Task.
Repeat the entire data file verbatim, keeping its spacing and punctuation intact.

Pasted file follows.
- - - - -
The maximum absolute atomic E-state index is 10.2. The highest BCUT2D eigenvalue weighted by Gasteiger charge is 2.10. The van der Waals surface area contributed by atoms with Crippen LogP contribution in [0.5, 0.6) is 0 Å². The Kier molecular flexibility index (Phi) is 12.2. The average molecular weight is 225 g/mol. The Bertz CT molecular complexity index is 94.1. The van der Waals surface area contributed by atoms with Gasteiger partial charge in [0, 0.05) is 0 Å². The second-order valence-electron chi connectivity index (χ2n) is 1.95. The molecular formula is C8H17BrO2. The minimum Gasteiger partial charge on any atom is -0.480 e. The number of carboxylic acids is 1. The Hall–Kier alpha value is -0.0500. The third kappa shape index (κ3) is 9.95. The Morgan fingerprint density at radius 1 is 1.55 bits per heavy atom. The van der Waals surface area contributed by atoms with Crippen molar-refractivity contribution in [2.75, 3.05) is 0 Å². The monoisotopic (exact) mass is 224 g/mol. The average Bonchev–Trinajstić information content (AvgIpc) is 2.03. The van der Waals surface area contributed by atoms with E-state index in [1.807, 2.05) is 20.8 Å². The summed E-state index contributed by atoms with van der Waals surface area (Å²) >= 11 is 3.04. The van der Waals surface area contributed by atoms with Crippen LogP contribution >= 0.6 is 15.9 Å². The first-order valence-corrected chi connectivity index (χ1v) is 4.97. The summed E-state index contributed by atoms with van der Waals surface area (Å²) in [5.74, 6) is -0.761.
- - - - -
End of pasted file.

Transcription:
The maximum absolute atomic E-state index is 10.2. The highest BCUT2D eigenvalue weighted by Gasteiger charge is 2.10. The van der Waals surface area contributed by atoms with Crippen LogP contribution in [0.5, 0.6) is 0 Å². The Kier molecular flexibility index (Phi) is 12.2. The average molecular weight is 225 g/mol. The Bertz CT molecular complexity index is 94.1. The van der Waals surface area contributed by atoms with Gasteiger partial charge in [0, 0.05) is 0 Å². The second-order valence-electron chi connectivity index (χ2n) is 1.95. The molecular formula is C8H17BrO2. The minimum Gasteiger partial charge on any atom is -0.480 e. The number of carboxylic acids is 1. The Hall–Kier alpha value is -0.0500. The third kappa shape index (κ3) is 9.95. The Morgan fingerprint density at radius 1 is 1.55 bits per heavy atom. The van der Waals surface area contributed by atoms with Crippen molar-refractivity contribution in [2.75, 3.05) is 0 Å². The monoisotopic (exact) mass is 224 g/mol. The average Bonchev–Trinajstić information content (AvgIpc) is 2.03. The van der Waals surface area contributed by atoms with E-state index in [1.807, 2.05) is 20.8 Å². The summed E-state index contributed by atoms with van der Waals surface area (Å²) >= 11 is 3.04. The van der Waals surface area contributed by atoms with Crippen LogP contribution >= 0.6 is 15.9 Å². The first-order valence-corrected chi connectivity index (χ1v) is 4.97. The summed E-state index contributed by atoms with van der Waals surface area (Å²) in [5.74, 6) is -0.761.